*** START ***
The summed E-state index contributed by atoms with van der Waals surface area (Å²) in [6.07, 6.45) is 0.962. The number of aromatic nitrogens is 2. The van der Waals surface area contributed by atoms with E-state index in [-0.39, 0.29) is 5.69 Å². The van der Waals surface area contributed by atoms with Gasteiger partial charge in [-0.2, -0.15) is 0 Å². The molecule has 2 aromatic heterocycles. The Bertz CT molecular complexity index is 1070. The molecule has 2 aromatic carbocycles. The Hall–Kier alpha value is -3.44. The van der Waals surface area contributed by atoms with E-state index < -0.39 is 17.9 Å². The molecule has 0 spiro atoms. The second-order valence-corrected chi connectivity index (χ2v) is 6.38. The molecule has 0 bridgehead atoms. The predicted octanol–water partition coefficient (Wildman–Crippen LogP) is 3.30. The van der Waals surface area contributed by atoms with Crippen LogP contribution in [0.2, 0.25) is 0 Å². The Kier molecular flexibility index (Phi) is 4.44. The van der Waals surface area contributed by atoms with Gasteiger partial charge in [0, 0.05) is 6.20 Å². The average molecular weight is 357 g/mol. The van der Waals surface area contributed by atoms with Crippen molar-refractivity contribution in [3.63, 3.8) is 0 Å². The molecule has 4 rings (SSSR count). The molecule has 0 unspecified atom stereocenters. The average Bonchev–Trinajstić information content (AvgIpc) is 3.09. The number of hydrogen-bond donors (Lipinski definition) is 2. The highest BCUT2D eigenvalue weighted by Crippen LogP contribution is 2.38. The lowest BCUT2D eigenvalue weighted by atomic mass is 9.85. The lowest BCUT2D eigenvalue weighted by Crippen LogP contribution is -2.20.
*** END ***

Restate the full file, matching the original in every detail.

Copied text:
The summed E-state index contributed by atoms with van der Waals surface area (Å²) in [6.07, 6.45) is 0.962. The number of aromatic nitrogens is 2. The van der Waals surface area contributed by atoms with E-state index in [-0.39, 0.29) is 5.69 Å². The van der Waals surface area contributed by atoms with Gasteiger partial charge in [-0.2, -0.15) is 0 Å². The molecule has 2 aromatic heterocycles. The Bertz CT molecular complexity index is 1070. The molecule has 2 aromatic carbocycles. The Hall–Kier alpha value is -3.44. The van der Waals surface area contributed by atoms with E-state index < -0.39 is 17.9 Å². The molecule has 0 spiro atoms. The second-order valence-corrected chi connectivity index (χ2v) is 6.38. The molecule has 0 bridgehead atoms. The predicted octanol–water partition coefficient (Wildman–Crippen LogP) is 3.30. The van der Waals surface area contributed by atoms with Crippen LogP contribution in [0.2, 0.25) is 0 Å². The Kier molecular flexibility index (Phi) is 4.44. The van der Waals surface area contributed by atoms with Gasteiger partial charge in [0, 0.05) is 6.20 Å². The average molecular weight is 357 g/mol. The van der Waals surface area contributed by atoms with Crippen molar-refractivity contribution in [3.63, 3.8) is 0 Å². The molecule has 4 rings (SSSR count). The molecule has 0 unspecified atom stereocenters. The average Bonchev–Trinajstić information content (AvgIpc) is 3.09. The number of hydrogen-bond donors (Lipinski definition) is 2. The highest BCUT2D eigenvalue weighted by Crippen LogP contribution is 2.38. The lowest BCUT2D eigenvalue weighted by atomic mass is 9.85. The lowest BCUT2D eigenvalue weighted by Crippen LogP contribution is -2.20.